Florida’s rivers are in trouble. That’s what Kevin Spear of the Orlando Sentinel found after a yearlong evaluation of some of the state’s biggest and smallest, most urban and remote, cleanest and dirtiest, protected and abused rivers.
Of the 22 rivers studied, from Miami to Pensacola, nearly half are in decline because of pollution from lawns, street runoff, wastewater and agriculture, and because of shrinking flows caused by drought and rising demand for water by cities and industries.
Other rivers in the group, while either stable or improving, are profoundly impaired.
Taking care of rivers is difficult and expensive in a state of nearly 20 million residents and in an era of shrinking government budgets and assaults on environmental regulations. Fixing just two rivers, the Kissimmee and St. Johns, which both originate in Central Florida, has cost $2.5 billion so far. Floridians shell out an additional $1 billion a year to various river-related state agencies.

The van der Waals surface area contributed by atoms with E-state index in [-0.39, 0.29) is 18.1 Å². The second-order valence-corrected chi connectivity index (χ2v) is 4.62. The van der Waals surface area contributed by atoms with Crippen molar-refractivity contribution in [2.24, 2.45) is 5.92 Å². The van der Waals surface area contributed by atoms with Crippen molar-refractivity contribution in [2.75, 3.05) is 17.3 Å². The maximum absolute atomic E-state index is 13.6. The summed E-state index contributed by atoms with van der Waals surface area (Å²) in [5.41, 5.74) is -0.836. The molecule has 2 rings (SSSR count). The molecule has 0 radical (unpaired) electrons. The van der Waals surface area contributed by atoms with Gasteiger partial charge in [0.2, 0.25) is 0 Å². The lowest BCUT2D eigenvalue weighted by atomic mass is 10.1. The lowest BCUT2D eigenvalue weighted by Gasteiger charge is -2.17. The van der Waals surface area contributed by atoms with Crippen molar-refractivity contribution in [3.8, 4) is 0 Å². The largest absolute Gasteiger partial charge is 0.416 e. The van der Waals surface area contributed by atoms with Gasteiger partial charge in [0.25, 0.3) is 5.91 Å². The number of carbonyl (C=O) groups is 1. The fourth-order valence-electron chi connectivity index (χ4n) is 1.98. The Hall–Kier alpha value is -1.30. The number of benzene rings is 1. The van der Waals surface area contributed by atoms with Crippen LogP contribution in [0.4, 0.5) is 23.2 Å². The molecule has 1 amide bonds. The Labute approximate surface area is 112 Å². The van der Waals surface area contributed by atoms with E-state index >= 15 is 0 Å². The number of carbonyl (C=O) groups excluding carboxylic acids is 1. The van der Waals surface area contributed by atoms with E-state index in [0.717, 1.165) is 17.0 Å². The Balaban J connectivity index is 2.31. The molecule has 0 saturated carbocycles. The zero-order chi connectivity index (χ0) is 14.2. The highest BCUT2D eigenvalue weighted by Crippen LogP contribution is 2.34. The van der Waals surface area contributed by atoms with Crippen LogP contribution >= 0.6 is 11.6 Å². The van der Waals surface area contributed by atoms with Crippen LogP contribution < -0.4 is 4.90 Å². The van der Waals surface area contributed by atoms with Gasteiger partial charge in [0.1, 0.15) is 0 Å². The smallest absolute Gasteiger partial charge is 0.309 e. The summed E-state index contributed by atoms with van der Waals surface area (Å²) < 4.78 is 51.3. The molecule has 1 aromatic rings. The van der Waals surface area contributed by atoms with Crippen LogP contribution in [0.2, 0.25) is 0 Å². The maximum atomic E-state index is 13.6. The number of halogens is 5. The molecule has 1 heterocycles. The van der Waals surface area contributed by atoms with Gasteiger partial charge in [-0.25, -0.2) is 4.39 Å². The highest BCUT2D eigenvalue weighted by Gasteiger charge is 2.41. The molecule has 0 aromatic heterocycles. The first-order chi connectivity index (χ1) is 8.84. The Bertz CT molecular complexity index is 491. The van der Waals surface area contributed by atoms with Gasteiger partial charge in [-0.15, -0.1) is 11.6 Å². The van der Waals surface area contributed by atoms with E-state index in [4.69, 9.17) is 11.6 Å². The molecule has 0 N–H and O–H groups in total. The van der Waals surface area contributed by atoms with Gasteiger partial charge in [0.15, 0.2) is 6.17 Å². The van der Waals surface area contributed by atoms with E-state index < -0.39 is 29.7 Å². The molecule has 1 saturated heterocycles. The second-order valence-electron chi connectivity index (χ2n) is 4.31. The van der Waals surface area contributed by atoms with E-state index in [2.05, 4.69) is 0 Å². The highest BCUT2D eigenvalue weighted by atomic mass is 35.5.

But the state has a compelling reason to protect its rivers: If Florida’s rivers are not healthy, then neither is its water.
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